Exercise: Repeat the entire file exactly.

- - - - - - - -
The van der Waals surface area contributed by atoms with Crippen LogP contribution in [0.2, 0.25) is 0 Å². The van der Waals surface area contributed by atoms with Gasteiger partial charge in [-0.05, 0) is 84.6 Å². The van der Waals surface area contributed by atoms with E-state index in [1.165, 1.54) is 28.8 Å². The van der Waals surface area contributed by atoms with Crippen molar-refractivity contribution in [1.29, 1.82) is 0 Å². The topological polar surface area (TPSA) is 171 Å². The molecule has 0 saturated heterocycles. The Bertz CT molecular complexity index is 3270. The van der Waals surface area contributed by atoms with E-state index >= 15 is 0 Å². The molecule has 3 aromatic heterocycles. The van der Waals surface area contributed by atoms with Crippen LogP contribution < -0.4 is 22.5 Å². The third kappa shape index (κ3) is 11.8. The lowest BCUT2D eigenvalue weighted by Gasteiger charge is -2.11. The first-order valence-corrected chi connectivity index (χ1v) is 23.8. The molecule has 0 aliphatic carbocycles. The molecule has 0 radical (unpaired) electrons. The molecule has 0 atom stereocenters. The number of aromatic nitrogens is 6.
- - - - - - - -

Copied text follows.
The van der Waals surface area contributed by atoms with Crippen LogP contribution in [0.2, 0.25) is 0 Å². The van der Waals surface area contributed by atoms with Gasteiger partial charge in [-0.05, 0) is 84.6 Å². The van der Waals surface area contributed by atoms with E-state index in [1.165, 1.54) is 28.8 Å². The van der Waals surface area contributed by atoms with Crippen molar-refractivity contribution in [1.29, 1.82) is 0 Å². The topological polar surface area (TPSA) is 171 Å². The molecule has 0 saturated heterocycles. The Bertz CT molecular complexity index is 3270. The van der Waals surface area contributed by atoms with E-state index >= 15 is 0 Å². The molecule has 3 aromatic heterocycles. The van der Waals surface area contributed by atoms with Crippen LogP contribution < -0.4 is 22.5 Å². The third kappa shape index (κ3) is 11.8. The lowest BCUT2D eigenvalue weighted by Gasteiger charge is -2.11. The first-order valence-corrected chi connectivity index (χ1v) is 23.8. The molecule has 0 aliphatic carbocycles. The molecule has 0 radical (unpaired) electrons. The molecule has 0 atom stereocenters. The number of aromatic nitrogens is 6.